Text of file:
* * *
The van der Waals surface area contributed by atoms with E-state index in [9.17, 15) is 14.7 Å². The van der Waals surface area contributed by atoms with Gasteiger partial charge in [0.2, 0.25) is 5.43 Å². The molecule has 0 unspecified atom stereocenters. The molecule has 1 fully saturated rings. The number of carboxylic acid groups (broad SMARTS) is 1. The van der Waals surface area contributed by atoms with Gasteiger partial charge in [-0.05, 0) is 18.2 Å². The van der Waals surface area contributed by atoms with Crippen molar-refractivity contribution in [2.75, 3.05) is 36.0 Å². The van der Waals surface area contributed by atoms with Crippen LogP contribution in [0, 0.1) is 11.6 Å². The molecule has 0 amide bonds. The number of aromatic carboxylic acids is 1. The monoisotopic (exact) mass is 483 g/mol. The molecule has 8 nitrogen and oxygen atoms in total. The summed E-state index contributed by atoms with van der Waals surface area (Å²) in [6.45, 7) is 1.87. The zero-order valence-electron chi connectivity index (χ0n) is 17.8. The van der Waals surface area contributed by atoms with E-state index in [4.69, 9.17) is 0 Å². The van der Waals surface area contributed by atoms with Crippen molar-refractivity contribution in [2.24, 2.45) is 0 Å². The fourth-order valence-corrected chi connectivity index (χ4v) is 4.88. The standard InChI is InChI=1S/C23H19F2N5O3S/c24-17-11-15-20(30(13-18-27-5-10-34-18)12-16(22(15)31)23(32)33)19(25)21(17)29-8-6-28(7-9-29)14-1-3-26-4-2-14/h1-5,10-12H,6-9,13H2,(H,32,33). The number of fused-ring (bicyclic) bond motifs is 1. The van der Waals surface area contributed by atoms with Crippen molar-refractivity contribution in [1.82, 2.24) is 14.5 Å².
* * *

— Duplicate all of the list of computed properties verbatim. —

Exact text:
The van der Waals surface area contributed by atoms with E-state index in [9.17, 15) is 14.7 Å². The van der Waals surface area contributed by atoms with Gasteiger partial charge in [0.2, 0.25) is 5.43 Å². The molecule has 0 unspecified atom stereocenters. The molecule has 1 fully saturated rings. The number of carboxylic acid groups (broad SMARTS) is 1. The van der Waals surface area contributed by atoms with Gasteiger partial charge in [-0.05, 0) is 18.2 Å². The van der Waals surface area contributed by atoms with Crippen molar-refractivity contribution in [2.75, 3.05) is 36.0 Å². The van der Waals surface area contributed by atoms with Crippen LogP contribution in [0, 0.1) is 11.6 Å². The molecule has 0 amide bonds. The number of aromatic carboxylic acids is 1. The monoisotopic (exact) mass is 483 g/mol. The molecule has 8 nitrogen and oxygen atoms in total. The summed E-state index contributed by atoms with van der Waals surface area (Å²) in [6.45, 7) is 1.87. The zero-order valence-electron chi connectivity index (χ0n) is 17.8. The van der Waals surface area contributed by atoms with E-state index in [4.69, 9.17) is 0 Å². The van der Waals surface area contributed by atoms with Crippen molar-refractivity contribution in [2.24, 2.45) is 0 Å². The fourth-order valence-corrected chi connectivity index (χ4v) is 4.88. The standard InChI is InChI=1S/C23H19F2N5O3S/c24-17-11-15-20(30(13-18-27-5-10-34-18)12-16(22(15)31)23(32)33)19(25)21(17)29-8-6-28(7-9-29)14-1-3-26-4-2-14/h1-5,10-12H,6-9,13H2,(H,32,33). The number of fused-ring (bicyclic) bond motifs is 1. The van der Waals surface area contributed by atoms with Crippen molar-refractivity contribution in [1.82, 2.24) is 14.5 Å².